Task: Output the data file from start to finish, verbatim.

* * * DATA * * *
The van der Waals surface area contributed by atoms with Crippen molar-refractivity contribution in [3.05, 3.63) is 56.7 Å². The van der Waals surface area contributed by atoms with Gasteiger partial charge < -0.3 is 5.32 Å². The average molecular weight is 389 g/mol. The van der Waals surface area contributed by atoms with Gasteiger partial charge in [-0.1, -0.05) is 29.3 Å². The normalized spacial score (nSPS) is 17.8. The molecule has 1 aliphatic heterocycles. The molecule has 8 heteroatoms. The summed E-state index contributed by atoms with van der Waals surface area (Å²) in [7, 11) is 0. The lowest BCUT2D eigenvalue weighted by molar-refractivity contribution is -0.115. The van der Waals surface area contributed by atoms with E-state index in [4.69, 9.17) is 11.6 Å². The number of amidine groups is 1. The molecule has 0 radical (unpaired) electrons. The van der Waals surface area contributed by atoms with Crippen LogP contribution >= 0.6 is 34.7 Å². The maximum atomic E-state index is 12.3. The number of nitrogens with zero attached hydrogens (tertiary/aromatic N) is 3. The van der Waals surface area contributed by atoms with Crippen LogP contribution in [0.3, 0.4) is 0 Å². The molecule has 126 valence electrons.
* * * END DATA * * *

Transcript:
The van der Waals surface area contributed by atoms with Crippen molar-refractivity contribution in [3.05, 3.63) is 56.7 Å². The van der Waals surface area contributed by atoms with Gasteiger partial charge < -0.3 is 5.32 Å². The average molecular weight is 389 g/mol. The van der Waals surface area contributed by atoms with Gasteiger partial charge in [-0.1, -0.05) is 29.3 Å². The normalized spacial score (nSPS) is 17.8. The molecule has 1 aliphatic heterocycles. The molecule has 8 heteroatoms. The summed E-state index contributed by atoms with van der Waals surface area (Å²) in [7, 11) is 0. The lowest BCUT2D eigenvalue weighted by molar-refractivity contribution is -0.115. The van der Waals surface area contributed by atoms with E-state index in [4.69, 9.17) is 11.6 Å². The number of amidine groups is 1. The molecule has 0 radical (unpaired) electrons. The van der Waals surface area contributed by atoms with Crippen LogP contribution >= 0.6 is 34.7 Å². The maximum atomic E-state index is 12.3. The number of nitrogens with zero attached hydrogens (tertiary/aromatic N) is 3. The van der Waals surface area contributed by atoms with Crippen LogP contribution in [0.3, 0.4) is 0 Å². The molecule has 126 valence electrons.